I find second dates the hardest to do. First dates are full of possibilities, the two of you are wooing each other with gesture and conversation, you're at your witty best, eyes bright, never in a bad mood. First dates are when you dress carefully, perfumed just the right amount, dab dab in cleavage and behind your ears and the hollows of your collarbone. Third dates are established dates, you know you want to see the person again, you know this might lead somewhere, it is a third date after all. Third dates are for wearing the nice underwear, for turning up your face for the the first kiss, and yet, being comfortable enough to curl up your legs on the chair, to not laugh at jokes you don't think are funny. Second dates however, are tough dates. Second dates lack the glitzy excitement of the first date and the we're-probably-going-to-see-each-other-again comfort of the third.
Recently, I went out on my first second date since I moved to this city. It was my first second date in some time too, maybe it's the being alone for so long that makes me so picky, but usually, I don't see most people past our first star-struck evening. I find myself picking faults with them on the first date, are they vegetarian? Or non-drinkers? My friends and I spend hours dissecting why people are wrong for us, but when we find someone who just might be right, we guard the information, keep the man close to our hearts and bodies, worrying that if we speak too soon, it'll all be over, just like that. Being scattered like we are, the friends I discuss romance with at any rate--two in Delhi, two in Bombay, one in London--it's hard to keep track of everyone's love lifes. There are boyfriends I haven't ever met, although I could tell you what kind of cologne they use, and what their favourite movie is, and how they like to cuddle as soon as they wake up in the morning. And there are the men I've been with, who my friends have never met, though they know the names, and how I agonise right before I go to bed about whether it'll ever work out. And virtually, we hand-hold, across kilometres and oceans, spewing vitriol on the men and soothing our sister companion. But I miss being able to introduce my lover to my friends, saying, "Look, this is the man I've chosen, isn't he perfect for me, don't we set each other off, doesn't it seem like he likes me very much?" Or have an "objective" viewpoint, about whether he is worthy.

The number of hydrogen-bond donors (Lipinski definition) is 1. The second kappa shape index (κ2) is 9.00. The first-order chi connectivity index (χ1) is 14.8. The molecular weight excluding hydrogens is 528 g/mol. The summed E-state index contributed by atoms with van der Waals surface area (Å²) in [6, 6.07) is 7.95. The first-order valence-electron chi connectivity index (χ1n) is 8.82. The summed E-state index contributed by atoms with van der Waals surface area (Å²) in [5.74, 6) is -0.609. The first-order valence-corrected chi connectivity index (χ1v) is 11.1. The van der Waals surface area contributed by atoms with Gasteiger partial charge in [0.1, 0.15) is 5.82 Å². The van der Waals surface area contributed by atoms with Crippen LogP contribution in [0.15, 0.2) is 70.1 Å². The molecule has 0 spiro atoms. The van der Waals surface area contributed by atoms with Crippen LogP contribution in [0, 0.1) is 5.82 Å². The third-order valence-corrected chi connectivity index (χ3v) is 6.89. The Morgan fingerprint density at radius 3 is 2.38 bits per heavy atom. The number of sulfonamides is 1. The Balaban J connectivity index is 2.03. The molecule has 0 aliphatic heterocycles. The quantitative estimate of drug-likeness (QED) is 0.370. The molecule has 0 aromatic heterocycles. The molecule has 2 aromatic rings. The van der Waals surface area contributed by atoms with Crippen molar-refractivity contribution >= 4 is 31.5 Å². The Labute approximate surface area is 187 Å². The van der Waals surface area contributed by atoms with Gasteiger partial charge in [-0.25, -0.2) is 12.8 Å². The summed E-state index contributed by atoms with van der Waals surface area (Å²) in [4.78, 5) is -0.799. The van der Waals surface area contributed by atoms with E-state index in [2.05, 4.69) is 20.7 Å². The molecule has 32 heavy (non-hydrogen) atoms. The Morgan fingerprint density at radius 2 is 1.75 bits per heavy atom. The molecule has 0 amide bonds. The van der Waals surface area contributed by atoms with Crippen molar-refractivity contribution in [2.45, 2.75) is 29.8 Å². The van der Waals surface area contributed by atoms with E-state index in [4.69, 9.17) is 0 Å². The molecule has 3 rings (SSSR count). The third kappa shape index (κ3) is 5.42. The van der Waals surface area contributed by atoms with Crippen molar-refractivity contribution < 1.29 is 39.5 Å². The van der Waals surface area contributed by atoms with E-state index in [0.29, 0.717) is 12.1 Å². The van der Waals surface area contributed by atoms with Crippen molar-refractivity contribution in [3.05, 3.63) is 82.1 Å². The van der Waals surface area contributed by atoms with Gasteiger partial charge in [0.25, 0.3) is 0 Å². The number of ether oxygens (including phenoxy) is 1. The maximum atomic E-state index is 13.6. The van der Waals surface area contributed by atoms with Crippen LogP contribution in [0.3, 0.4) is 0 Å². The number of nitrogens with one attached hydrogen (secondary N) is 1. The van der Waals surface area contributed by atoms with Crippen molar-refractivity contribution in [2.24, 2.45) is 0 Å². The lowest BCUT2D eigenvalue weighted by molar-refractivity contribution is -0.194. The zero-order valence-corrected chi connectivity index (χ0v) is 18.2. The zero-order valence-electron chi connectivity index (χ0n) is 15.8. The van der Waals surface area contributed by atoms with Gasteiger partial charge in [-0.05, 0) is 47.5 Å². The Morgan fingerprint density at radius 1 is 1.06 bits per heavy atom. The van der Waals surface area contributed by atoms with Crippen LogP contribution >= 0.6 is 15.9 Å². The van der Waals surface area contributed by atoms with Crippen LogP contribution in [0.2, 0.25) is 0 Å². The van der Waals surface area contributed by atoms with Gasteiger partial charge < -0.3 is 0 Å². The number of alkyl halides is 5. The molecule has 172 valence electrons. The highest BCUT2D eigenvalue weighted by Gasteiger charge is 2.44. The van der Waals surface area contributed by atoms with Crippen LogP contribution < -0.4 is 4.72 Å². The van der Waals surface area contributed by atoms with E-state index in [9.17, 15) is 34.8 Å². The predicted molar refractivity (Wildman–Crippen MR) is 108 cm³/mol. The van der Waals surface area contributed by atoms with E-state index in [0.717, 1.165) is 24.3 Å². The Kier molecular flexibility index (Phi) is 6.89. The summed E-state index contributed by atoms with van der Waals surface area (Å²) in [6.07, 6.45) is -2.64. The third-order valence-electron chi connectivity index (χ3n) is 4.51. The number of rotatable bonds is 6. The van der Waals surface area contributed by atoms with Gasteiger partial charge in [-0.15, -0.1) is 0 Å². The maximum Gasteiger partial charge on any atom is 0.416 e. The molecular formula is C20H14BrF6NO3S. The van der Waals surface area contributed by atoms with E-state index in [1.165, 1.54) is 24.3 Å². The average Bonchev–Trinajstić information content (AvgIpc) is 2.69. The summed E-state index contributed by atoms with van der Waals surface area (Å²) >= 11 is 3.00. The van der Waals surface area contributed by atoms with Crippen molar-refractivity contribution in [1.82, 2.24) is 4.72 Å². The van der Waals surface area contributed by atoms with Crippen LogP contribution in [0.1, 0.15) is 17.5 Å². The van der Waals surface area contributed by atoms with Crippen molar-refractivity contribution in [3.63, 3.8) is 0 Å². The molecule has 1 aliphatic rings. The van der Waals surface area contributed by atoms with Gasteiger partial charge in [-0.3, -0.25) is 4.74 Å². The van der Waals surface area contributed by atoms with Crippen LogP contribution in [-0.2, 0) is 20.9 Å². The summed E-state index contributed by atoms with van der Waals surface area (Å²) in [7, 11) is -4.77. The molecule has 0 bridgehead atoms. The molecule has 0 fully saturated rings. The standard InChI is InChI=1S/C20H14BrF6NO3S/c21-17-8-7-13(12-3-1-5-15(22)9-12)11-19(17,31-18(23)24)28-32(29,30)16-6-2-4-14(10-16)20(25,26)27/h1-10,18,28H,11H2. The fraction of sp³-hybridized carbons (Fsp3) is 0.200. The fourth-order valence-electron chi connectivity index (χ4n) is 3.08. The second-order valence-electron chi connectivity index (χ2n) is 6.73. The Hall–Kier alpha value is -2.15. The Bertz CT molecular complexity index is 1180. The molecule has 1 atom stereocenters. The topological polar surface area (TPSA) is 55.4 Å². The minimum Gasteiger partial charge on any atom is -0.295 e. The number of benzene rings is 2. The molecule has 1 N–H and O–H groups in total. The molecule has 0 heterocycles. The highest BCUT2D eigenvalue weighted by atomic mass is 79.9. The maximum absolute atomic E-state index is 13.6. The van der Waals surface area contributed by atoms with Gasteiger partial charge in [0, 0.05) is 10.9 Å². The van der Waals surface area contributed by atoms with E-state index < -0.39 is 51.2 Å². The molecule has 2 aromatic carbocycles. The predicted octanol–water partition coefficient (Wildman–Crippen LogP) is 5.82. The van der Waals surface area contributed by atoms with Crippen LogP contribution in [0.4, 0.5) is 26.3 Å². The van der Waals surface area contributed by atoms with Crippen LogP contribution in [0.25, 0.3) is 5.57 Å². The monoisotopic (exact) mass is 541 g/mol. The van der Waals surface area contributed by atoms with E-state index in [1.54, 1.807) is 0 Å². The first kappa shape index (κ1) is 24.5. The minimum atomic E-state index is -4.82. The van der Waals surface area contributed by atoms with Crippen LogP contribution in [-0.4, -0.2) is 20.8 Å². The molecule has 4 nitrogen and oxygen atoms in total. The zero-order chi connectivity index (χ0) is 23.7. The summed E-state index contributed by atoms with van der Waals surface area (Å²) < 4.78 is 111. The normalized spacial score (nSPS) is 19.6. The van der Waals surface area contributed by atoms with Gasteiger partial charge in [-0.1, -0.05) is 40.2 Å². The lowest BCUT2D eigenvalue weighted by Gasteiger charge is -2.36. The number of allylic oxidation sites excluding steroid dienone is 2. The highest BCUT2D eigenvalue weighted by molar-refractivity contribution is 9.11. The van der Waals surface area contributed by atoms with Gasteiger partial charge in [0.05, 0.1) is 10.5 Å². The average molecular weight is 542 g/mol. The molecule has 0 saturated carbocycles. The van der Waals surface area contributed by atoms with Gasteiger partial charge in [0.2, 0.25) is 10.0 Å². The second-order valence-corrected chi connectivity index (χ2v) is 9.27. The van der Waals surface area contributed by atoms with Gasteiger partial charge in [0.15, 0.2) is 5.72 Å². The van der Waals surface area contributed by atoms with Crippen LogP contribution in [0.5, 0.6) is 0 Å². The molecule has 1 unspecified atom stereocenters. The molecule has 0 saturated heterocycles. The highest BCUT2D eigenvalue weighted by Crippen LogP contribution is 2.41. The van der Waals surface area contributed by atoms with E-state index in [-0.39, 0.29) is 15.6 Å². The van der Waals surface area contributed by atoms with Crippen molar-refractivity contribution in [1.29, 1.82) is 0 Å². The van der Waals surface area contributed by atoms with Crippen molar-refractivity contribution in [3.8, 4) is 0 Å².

My own second date was something that was much dissected. Where was it going, did I see myself with this person? When did dating get so much about pressure? If you're going out with a person of the opposite sex, when does it move from dinner and drinks with a boy to a "date"? Why are we still using the word 'date', it has such 1990 connotations? Anyway, all went smoothly on date two, the two of us, though tired from a long day's commute, managed to meet up for Chinese food and a drink, and talk about our respective chosen careers. Although in my case, not being an emergency room doctor or a hypnotherapist, there's not much to tell. "So, I go out and I get stories." Fascinating. The date went, well, well. After the build up in my head about a romance filled, buckets of roses type date, I suppose it was somewhat a let down. But that wasn't his fault, he wasn't to know that I had planned stories about how we met to admit blushingly to other friends, how I had planned the way he would make me coffee in the morning, and how we would do the crossword together and why am I admitting this to the internet?
The next day, in admitting it to the other ladies, I didn't know what to say. I had infused him with possibilities, "tell us about your love life" they asked, "Is there anyone new in the picture?" And coyly I had admitted how cute he was, how kind, how fun, and they yay-ed from their scattered corners, and now, by admitting failure, defeat even, I didn't know what else I was admitting to. I wanted to have a happy love story for them, because they, like me, are mostly jaded, mostly cynical, but still, so optimistic that in the end everything would be For The Best. So, I didn't tell them. And I know they read my blog, and I know they'll probably wonder why I chose not to say anything on the subject. Because, well, because, I want you to think I am capable of finding love and not always a let-down, because I want you to think of me as smart and successful and making the right choices, because I want you to think of me as happy, because I am happy, despite hiccups.
As for my second date, we've sort of committed to date three, only not on a day or a location. "I'll call you," he says, and I nod, not agonising about it. Which in the end, is okay, I suppose. It's not him making me coffee in the morning, but it's not I-never-want-to-see-you-again either.